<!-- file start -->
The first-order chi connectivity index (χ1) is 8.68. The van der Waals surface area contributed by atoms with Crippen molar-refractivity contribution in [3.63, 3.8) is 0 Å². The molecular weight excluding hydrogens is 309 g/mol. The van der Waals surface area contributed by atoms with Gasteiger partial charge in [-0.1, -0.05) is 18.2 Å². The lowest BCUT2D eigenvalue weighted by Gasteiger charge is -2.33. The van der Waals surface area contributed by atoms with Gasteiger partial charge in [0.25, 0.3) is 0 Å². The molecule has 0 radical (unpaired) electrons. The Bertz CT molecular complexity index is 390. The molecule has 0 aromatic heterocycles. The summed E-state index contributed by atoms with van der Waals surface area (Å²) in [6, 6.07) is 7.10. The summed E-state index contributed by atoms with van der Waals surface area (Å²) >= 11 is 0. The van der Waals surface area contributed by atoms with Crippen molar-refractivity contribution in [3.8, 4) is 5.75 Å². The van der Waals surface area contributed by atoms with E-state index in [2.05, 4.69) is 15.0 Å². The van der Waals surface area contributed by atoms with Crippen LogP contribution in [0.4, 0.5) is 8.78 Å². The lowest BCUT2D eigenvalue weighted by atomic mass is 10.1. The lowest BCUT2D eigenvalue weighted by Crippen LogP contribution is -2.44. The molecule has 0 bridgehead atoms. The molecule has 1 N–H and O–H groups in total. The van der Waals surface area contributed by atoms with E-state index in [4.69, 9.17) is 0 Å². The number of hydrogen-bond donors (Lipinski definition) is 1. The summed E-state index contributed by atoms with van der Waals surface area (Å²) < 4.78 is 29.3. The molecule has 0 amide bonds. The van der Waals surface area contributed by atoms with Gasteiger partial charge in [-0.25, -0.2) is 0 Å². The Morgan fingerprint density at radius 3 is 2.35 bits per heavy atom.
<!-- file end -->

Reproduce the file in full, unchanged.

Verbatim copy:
The first-order chi connectivity index (χ1) is 8.68. The van der Waals surface area contributed by atoms with Crippen molar-refractivity contribution in [3.63, 3.8) is 0 Å². The molecular weight excluding hydrogens is 309 g/mol. The van der Waals surface area contributed by atoms with Gasteiger partial charge in [-0.1, -0.05) is 18.2 Å². The lowest BCUT2D eigenvalue weighted by Gasteiger charge is -2.33. The van der Waals surface area contributed by atoms with Gasteiger partial charge in [0.25, 0.3) is 0 Å². The molecule has 0 radical (unpaired) electrons. The Bertz CT molecular complexity index is 390. The molecule has 0 aromatic heterocycles. The summed E-state index contributed by atoms with van der Waals surface area (Å²) in [6, 6.07) is 7.10. The summed E-state index contributed by atoms with van der Waals surface area (Å²) >= 11 is 0. The van der Waals surface area contributed by atoms with Crippen molar-refractivity contribution in [3.8, 4) is 5.75 Å². The van der Waals surface area contributed by atoms with E-state index in [2.05, 4.69) is 15.0 Å². The van der Waals surface area contributed by atoms with Crippen LogP contribution in [0.4, 0.5) is 8.78 Å². The lowest BCUT2D eigenvalue weighted by atomic mass is 10.1. The lowest BCUT2D eigenvalue weighted by Crippen LogP contribution is -2.44. The molecule has 0 bridgehead atoms. The molecule has 1 N–H and O–H groups in total. The van der Waals surface area contributed by atoms with E-state index in [4.69, 9.17) is 0 Å². The number of hydrogen-bond donors (Lipinski definition) is 1. The summed E-state index contributed by atoms with van der Waals surface area (Å²) < 4.78 is 29.3. The molecule has 0 amide bonds. The van der Waals surface area contributed by atoms with Gasteiger partial charge in [-0.25, -0.2) is 0 Å². The Morgan fingerprint density at radius 3 is 2.35 bits per heavy atom.